October 22, 2012, 12:54 PM EDT

Disgraced ex-CBS anchor Dan Rather delved into conspiracy theories on Monday, speculating that the Ohio Republican Party could steal the election for Mitt Romney. In a Facebook posting for Dan Rather Reports, the journalist hyped, "The whole upper tier of Ohio state government is in the hands of the GOP now; in very close voting they have the power to influence what votes are counted and how."

Linking back to other conspiracy theories, Rather reminded, "Remember Ohio, Bush v. Kerry in 2004 and Florida, Bush v. Gore in 2000)." The former CBS Evening News host seemed to be echoing the fevered claims of Keith Olbermann, one of the first proponents of the idea that Bush stole the 2004 election.

October 22, 2012, 11:39 AM EDT

ABC analyst Matthew Dowd on Sunday cheered the "laudable" Candy Crowley for propping up Barack Obama with wrong information about Libya during last week's debate. Referring to a contentious exchange between the President and Mitt Romney over when the White House called the attack a terrorist indicent, Dowd enthused, "...What Candy Crowley did, I actually thought, was laudable, because what happens in this whole thing is the truth becomes a casualty." [See video below. MP3 audio here.]

Dowd, appearing on This Week,  lamented a media culture where "we're just supposed to make accusations back and forth to each other and nobody's supposed to correct and say, 'by the way, that's not true.'" Of course, Obama did not initially call the violence in Benghazi a terrorist attack." As the Washington Times explained, he "used the word 'terror' exactly once, late in his [September 12th Rose Garden] address."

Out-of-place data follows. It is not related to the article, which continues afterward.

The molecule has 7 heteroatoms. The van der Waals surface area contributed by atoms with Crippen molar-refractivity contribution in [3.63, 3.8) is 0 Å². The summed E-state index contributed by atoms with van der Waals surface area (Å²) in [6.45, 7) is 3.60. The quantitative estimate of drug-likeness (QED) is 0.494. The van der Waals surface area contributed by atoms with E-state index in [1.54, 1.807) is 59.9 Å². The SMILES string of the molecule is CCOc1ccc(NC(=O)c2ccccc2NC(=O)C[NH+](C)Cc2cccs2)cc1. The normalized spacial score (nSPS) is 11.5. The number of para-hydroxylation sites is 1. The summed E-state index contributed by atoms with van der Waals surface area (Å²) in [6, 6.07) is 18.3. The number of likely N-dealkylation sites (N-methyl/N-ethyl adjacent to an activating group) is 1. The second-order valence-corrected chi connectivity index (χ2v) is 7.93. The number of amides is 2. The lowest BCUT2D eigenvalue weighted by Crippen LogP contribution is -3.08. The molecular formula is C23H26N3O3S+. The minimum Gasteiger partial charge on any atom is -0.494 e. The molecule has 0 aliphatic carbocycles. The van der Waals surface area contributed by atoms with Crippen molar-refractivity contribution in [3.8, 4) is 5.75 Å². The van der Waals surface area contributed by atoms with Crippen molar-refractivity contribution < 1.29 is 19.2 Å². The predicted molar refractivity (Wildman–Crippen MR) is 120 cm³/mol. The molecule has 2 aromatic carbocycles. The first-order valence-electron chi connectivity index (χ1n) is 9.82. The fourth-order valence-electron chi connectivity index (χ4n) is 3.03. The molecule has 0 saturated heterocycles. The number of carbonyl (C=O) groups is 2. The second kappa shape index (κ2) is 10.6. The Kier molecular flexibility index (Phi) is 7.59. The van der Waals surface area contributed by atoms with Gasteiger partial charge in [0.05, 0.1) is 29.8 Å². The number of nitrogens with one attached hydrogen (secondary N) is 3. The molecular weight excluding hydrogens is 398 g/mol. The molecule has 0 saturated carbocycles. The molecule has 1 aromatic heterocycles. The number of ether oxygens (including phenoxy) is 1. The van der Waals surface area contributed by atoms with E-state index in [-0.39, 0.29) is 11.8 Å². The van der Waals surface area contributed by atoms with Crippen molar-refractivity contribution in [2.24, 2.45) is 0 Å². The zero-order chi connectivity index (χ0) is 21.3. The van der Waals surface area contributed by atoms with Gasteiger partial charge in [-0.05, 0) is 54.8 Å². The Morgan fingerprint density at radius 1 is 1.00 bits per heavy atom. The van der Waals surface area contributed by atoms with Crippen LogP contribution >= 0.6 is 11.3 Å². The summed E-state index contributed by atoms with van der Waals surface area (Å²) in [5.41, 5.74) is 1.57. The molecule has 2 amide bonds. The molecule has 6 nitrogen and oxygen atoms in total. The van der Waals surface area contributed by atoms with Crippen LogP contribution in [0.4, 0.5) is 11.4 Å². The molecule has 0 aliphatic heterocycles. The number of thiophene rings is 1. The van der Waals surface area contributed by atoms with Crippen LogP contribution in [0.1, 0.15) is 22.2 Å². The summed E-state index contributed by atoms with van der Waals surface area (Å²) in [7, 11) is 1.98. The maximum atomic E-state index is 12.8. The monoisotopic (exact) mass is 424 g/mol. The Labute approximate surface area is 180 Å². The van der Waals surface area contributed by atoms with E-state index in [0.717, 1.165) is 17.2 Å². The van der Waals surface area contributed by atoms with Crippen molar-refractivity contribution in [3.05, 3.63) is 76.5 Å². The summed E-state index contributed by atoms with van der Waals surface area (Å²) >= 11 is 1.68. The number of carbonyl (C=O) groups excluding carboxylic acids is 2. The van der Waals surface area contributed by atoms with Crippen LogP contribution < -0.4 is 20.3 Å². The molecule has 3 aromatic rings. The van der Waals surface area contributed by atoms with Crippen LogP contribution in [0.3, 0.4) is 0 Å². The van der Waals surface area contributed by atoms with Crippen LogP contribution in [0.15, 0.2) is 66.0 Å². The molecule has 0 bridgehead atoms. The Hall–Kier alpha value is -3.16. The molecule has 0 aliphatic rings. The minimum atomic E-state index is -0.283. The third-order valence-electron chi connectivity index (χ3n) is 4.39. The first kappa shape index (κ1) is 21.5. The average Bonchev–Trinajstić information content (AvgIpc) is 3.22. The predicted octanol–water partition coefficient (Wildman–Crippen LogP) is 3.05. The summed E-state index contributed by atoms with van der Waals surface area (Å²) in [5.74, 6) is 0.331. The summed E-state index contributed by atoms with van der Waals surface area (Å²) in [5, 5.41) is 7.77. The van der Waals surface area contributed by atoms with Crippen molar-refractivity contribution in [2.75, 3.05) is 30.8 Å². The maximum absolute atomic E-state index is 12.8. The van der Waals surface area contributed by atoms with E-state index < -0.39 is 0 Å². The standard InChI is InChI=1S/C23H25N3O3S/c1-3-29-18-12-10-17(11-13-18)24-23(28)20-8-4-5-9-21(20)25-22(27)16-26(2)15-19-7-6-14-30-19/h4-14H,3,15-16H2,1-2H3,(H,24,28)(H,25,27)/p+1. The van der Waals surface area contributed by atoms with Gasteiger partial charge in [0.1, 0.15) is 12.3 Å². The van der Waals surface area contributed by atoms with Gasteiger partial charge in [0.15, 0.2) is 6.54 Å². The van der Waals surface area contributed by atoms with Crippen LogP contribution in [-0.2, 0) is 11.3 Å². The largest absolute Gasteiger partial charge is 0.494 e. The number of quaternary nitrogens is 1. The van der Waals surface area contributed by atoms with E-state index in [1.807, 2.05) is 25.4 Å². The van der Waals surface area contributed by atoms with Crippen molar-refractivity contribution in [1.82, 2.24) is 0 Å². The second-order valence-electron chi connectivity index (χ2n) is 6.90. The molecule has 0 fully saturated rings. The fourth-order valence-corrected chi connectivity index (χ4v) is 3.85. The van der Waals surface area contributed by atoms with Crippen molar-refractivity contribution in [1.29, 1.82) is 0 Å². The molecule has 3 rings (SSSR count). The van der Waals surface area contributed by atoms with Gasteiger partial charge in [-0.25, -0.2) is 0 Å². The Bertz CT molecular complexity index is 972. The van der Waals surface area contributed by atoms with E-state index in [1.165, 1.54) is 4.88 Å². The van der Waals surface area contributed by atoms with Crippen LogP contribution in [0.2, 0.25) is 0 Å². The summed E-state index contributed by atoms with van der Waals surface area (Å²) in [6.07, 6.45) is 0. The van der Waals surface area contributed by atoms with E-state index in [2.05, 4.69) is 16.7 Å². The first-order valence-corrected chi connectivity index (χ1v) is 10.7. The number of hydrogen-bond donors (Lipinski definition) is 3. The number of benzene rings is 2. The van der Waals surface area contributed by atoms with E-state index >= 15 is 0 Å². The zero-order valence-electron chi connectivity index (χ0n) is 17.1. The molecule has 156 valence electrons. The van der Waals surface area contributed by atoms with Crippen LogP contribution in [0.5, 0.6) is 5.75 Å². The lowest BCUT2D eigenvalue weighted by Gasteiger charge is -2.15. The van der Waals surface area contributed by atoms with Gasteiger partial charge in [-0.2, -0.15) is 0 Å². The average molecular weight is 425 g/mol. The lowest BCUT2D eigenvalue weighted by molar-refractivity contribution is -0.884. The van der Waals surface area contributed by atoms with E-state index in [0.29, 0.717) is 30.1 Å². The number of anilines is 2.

October 19, 2012, 1:00 PM EDT

The editors of the Washington Post have, yet again, shown their extreme dislike for George Allen. Less than three weeks before Virginia's crucial Senate election, the liberal paper offered front page profiles of Republican Allen and Democrat Tim Kaine. On Friday, the Post's headline sympathetically declared: "A Man of Faith and Practical Politics: While Running for Senate in Virginia, Kaine Finds Time to Wrestle With His Conscience." (The paper endorsed Kaine on Monday.)

The headline for Thursday's profile announced, "A Humbler, More Cautious Allen." Not surprisingly, the Post dredged up Allen's 2006 "macaca" remark. Marc Fisher reminded that six years ago, Allen "found himself portrayed in news reports and voters’ minds as a colossally insensitive brute, a senator who publicly slurred an Indian American man who was working for his opponent at a campaign event, calling him 'macaca.'" The above description came from the third paragraph and made it onto page A1.

October 18, 2012, 3:55 PM EDT

In the wake of the announcement on Thursday that Newsweek will cease print publication at the end of the year, Time's managing editor appeared on Morning Joe to swear that his magazine won't be next. Co-host Willie Geist quizzed, "But it's still cost effective for you to print this out every week?"  Richard Stengel first admitted "the most expensive single thing" is to physically produce the publication.

He hedged, "And obviously the post office has a lot of trouble." Stengel then insisted the print version of the liberal magazine "becomes a premium product that you get in addition to all the other as specks of Time on every other platform." Offering some empty bravado, Stengel asserted, "We will continue to do well. I've always said like the NBA slogan, there can only be one – and that's us."

October 18, 2012, 12:50 PM EDT